Happy New Year to you!

    • Hi Erika,
      Too funny! Yes, you’re right. Those sitcoms taught me some good things, but they’re also the reason for one too many overly-sentimental, treacle moments in my stories.
      Thanks for stopping by and Happy New Year to you, too!

  3. Great post, Jenny!

    I thought I wanted to be an actress when I was 4, 5 and 6. I would stand in front of the mirror acting out commercials and my favorite shows…and later my favorite books. Like you said, making things up/lying led to my love of story-telling. At 7, I knew I wanted to be a writer.

  4. >>all fiction writers are pretty damn good liars, right?<<
    When I read this, I thought of a game I play with my young creative writing students called "Spy the Lie." The students have to write true statements about themselves interspersed with a lie, and then the rest of us have to guess which is the lie. They catch on quickly on how to make the lies sound believable. I tell them that's the first step to writing fiction. 🙂
    Great post!
    Carmela
    TeachingAuthors

  5. Stace says:

    I was a great ’embellisher’. I remember standing up in front of the class and telling everyone that the house next door had gone up in flames. (It was a mere chimney fire, which my family observed with mild interest from our dinner table the night before.) I told the class that the fireman’s hat fell down the chimney, which they relished. My teacher laughed. I was only encouraged to lie more!

    Now that I’m an adult I am brutally honest in all respects, but I guess writing is where that childhood embellishment comes out. I do wonder if all kids lie, or if it’s only the sort of kid who grows up with books and stories – those who want to create stories for ourselves. ie proto-writers. I am forever imagining things differently in my head – what if I said this instead of that to this person, or what if I wasn’t chopping carrots in this kitchen, but in a modern, designer kitchen on the other side of the world… That’s not just me though, right? I have always wondered if everyone does this, or if it’s just people who write.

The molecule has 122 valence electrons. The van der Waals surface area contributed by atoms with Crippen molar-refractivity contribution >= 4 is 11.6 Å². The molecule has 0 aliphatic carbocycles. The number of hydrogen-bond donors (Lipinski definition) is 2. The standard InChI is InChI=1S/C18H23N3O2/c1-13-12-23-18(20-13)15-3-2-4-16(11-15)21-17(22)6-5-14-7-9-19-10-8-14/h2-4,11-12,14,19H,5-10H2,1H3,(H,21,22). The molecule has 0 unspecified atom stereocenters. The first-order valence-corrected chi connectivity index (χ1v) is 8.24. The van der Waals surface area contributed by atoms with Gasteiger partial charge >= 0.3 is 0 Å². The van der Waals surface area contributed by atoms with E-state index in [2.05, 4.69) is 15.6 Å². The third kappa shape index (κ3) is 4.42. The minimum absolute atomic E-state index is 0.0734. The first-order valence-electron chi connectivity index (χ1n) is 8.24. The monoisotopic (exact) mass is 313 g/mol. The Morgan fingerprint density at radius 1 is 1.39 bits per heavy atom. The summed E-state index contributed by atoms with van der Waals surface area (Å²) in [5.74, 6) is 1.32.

Lynley

    • That’s so, so, so, so, so funny! I’m cracking up right now! You know, once, I had the whole fifth grade class believing I got backstage at a Def Leppard concert and met the band and the guitarist signed his guitar and gave it to me. Um…no.

      Anyways, I’m brutally honest in all respects now, too which is kind of funny considering. And, I don’t know, I think probably all kids lie. But maybe those who eventually become writers just maybe do A LOT more of it, and tell those huge, whopper kind of lies that are just crazy. But we do it in a way that makes everyone buy into it, or want to buy into it.

  6. timkeen40 says:

    What drove me to write is not easy. I can tell you when and where (grandmother’s floor in front of her television at aged 7), but I can not explain exactly why. It is something that just burned me up inside and has ever since. Why do some taste a food and fall in love with it while others do not? I don’t know. I just know that writing is my food and always has been.

    http://timkeen40.wordpress.com

    • Hi Tim,
      I think most of us have a hard time explaining exactly why we write (especially considering the hard road to publication), so I definitely see where you’re coming from. Like you, probably most writers see writing as a basic need, something we can’t help but do. I know I do.
      Thanks for visiting!